Cruise line bars Hamilton, Ont. woman after asking whether she’s pregnant

Watch above: Cruise line bars traveller after asking whether she’s pregnant. Sean O’Shea reports
TORONTO – Michelle Ligori and her husband had saved up to take a seven-day vacation aboard one of the world’s largest cruise ships, Royal Caribbean’s Oasis of the Seas. But when the time came for the Hamilton couple and two young sons to board the 225,000 ton behemoth, excitement turned to shock. It all came down to a surprise question from a customer service representative checking the family in for the vacation.

“The girl at the counter said ‘any chance you’re pregnant?’ And I was taken off guard and said ‘yes, I found out a few days before we left’ and she said ‘do you have a note?’ She told us you cannot get on without a note,” said Ligori.

Ligori had shown positive on a home pregnancy test but had not yet been to her family doctor. She and her husband did not want to say anything to family members, or their two young sons, because the pregnancy was at the very early stages.

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“We were treated like parasites,” Ligori said of Royal Caribbean, which refused to accept a hastily-written medical letter from a doctor arranged in Ontario. The note read that there was no reason Ligori could not travel.

With time ticking away before the cruise ship left, Ligori says she asked Royal Caribbean if she could be seen by the ship’s doctor. She says representatives refused and the family missed the departure. Ligori says she subsequently saw a doctor at a local Florida hospital who issued the note without even conducting a pregnancy test.

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“My husband, my two children and I were stuck,” said Ligori, adding the family had to stay at a hotel, take taxi rides and then board a flight to the Bahamas at their own expense to catch up with the cruise ship. The family missed two days of the vacation and has not received compensation from Royal Caribbean, except for a $250 goodwill credit towards a future cruise.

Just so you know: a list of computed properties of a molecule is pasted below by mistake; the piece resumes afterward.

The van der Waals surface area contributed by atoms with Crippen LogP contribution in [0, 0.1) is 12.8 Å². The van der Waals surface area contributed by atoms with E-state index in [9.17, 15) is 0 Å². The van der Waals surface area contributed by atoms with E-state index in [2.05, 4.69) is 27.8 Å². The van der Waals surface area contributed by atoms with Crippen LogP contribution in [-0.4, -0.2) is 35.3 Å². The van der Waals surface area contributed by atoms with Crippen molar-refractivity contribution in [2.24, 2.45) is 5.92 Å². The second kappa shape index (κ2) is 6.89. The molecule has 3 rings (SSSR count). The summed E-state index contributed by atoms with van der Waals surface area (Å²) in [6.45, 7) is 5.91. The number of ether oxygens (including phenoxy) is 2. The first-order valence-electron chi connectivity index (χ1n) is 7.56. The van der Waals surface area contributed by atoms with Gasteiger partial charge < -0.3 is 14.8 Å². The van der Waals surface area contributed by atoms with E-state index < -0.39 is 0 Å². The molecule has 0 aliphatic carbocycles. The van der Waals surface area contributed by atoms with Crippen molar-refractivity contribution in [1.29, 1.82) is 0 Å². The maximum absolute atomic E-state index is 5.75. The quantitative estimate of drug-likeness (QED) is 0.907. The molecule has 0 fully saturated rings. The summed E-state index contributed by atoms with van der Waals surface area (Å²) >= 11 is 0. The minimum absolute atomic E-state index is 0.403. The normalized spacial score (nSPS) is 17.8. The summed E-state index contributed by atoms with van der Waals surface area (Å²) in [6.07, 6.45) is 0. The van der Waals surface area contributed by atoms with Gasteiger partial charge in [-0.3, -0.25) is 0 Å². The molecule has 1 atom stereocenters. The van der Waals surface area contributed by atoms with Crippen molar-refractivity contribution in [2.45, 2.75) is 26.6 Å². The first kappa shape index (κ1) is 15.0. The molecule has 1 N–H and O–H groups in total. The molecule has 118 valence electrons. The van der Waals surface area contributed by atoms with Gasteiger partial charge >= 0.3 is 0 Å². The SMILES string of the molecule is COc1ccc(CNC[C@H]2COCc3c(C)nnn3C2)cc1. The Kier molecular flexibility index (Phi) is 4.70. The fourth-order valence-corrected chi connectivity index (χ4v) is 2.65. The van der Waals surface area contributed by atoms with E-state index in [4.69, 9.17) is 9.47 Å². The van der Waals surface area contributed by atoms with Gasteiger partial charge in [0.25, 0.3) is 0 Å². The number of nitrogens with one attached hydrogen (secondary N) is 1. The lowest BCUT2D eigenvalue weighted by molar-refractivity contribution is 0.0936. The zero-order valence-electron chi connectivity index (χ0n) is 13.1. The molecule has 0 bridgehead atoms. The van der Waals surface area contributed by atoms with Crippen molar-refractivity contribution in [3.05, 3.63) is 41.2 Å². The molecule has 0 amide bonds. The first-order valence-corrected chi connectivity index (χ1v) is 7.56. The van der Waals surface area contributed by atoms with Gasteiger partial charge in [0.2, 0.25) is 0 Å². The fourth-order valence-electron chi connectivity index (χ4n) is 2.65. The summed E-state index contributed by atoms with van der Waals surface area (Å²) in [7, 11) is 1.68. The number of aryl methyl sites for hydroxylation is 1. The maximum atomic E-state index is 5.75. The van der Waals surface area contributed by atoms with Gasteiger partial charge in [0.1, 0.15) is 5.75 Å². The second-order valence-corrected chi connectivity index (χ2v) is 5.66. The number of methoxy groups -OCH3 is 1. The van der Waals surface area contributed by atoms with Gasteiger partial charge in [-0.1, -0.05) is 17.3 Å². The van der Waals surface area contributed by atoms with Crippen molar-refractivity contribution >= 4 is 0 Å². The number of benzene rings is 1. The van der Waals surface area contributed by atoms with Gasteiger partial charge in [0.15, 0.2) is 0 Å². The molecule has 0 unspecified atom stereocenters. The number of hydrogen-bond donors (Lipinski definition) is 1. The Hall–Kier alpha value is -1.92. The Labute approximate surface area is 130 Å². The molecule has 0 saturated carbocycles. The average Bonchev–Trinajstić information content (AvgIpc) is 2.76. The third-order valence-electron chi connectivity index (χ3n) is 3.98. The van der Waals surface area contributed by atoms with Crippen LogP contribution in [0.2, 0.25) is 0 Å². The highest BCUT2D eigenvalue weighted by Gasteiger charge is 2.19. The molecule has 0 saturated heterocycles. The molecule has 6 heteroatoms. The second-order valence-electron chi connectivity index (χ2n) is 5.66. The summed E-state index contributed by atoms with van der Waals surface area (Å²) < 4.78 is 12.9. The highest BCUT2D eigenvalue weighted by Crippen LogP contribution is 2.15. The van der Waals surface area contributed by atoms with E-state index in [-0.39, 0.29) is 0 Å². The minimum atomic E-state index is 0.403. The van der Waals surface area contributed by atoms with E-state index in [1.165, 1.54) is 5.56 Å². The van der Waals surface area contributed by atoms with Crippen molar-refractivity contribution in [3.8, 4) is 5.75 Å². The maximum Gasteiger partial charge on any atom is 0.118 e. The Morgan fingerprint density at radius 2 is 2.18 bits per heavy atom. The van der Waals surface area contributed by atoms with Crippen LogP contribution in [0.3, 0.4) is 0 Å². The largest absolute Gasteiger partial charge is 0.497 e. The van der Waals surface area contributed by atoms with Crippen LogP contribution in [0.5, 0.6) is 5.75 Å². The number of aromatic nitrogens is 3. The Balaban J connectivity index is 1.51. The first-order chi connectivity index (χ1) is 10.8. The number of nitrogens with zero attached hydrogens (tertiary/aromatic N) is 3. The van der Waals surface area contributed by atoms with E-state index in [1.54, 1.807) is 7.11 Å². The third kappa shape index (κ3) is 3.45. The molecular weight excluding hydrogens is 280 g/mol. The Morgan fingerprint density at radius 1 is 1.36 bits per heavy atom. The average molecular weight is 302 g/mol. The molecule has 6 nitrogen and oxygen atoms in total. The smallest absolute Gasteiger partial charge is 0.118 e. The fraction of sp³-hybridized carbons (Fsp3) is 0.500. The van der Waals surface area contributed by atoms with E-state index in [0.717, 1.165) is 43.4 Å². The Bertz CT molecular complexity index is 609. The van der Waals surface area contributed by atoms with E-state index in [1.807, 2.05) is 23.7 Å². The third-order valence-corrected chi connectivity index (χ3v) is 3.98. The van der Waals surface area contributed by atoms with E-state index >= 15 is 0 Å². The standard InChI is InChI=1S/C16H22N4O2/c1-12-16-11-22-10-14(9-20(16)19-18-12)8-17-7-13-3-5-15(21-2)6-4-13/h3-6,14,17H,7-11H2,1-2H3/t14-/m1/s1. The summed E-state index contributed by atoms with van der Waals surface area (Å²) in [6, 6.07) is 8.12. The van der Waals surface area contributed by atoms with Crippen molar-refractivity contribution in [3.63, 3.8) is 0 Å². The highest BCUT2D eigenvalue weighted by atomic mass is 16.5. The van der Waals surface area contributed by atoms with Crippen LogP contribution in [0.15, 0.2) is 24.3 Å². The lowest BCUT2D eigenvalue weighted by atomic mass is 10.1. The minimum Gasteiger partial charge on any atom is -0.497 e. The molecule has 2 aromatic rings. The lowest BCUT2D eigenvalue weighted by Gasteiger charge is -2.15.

Royal Caribbean did not return emails and phone calls from Global News to discuss the Ligori case. The company, which also operates Celebrity Cruises, discusses pregnancy on its website. It reads: “Royal Caribbean International cannot accept guests who will have entered their 24th week of pregnancy by the beginning of, or at any time during the cruise or cruisetour. A physician’s ‘Fit to Travel’ note is required prior to sailing, stating how far along (in weeks) your pregnancy will be at the beginning of the cruise and confirming that you are in good health and not experiencing a high-risk pregnancy.”

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Many women asked by Global News say it’s unacceptable for companies even to ask about pregnancy in the first two trimesters.

“I don’t think you should ever ask a woman if she’s pregnant,” said one. Another put it this way: “Is it anybody’s right to ask (about pregnancy)? I would say no.”

On seven previous cruises, Ligori says no one ever posed the question. This was her first voyage with Royal Caribbean.

“I believe other cruise lines would have handled it better.”

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